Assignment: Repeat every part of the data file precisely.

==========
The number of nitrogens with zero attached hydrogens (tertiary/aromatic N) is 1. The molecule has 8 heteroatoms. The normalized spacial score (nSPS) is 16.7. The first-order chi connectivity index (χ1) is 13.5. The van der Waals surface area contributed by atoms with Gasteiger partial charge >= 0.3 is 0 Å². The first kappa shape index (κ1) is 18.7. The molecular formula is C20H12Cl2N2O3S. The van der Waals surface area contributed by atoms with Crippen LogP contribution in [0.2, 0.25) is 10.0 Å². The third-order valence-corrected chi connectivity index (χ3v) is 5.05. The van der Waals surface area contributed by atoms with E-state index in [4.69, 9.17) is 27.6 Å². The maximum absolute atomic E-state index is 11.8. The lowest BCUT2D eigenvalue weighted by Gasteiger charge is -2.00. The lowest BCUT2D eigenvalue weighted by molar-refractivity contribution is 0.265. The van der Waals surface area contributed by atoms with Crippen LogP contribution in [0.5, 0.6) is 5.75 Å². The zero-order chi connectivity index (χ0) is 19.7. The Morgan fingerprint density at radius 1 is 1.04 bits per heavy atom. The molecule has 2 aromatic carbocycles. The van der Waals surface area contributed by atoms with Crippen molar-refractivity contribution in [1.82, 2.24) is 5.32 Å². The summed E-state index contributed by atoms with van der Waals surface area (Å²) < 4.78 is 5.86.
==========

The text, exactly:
The number of nitrogens with zero attached hydrogens (tertiary/aromatic N) is 1. The molecule has 8 heteroatoms. The normalized spacial score (nSPS) is 16.7. The first-order chi connectivity index (χ1) is 13.5. The van der Waals surface area contributed by atoms with Gasteiger partial charge >= 0.3 is 0 Å². The first kappa shape index (κ1) is 18.7. The molecular formula is C20H12Cl2N2O3S. The van der Waals surface area contributed by atoms with Crippen LogP contribution in [0.2, 0.25) is 10.0 Å². The third-order valence-corrected chi connectivity index (χ3v) is 5.05. The van der Waals surface area contributed by atoms with E-state index in [4.69, 9.17) is 27.6 Å². The maximum absolute atomic E-state index is 11.8. The lowest BCUT2D eigenvalue weighted by Gasteiger charge is -2.00. The lowest BCUT2D eigenvalue weighted by molar-refractivity contribution is 0.265. The van der Waals surface area contributed by atoms with Crippen LogP contribution in [0.5, 0.6) is 5.75 Å². The zero-order chi connectivity index (χ0) is 19.7. The Morgan fingerprint density at radius 1 is 1.04 bits per heavy atom. The molecule has 2 aromatic carbocycles. The van der Waals surface area contributed by atoms with Crippen molar-refractivity contribution in [1.82, 2.24) is 5.32 Å². The summed E-state index contributed by atoms with van der Waals surface area (Å²) < 4.78 is 5.86.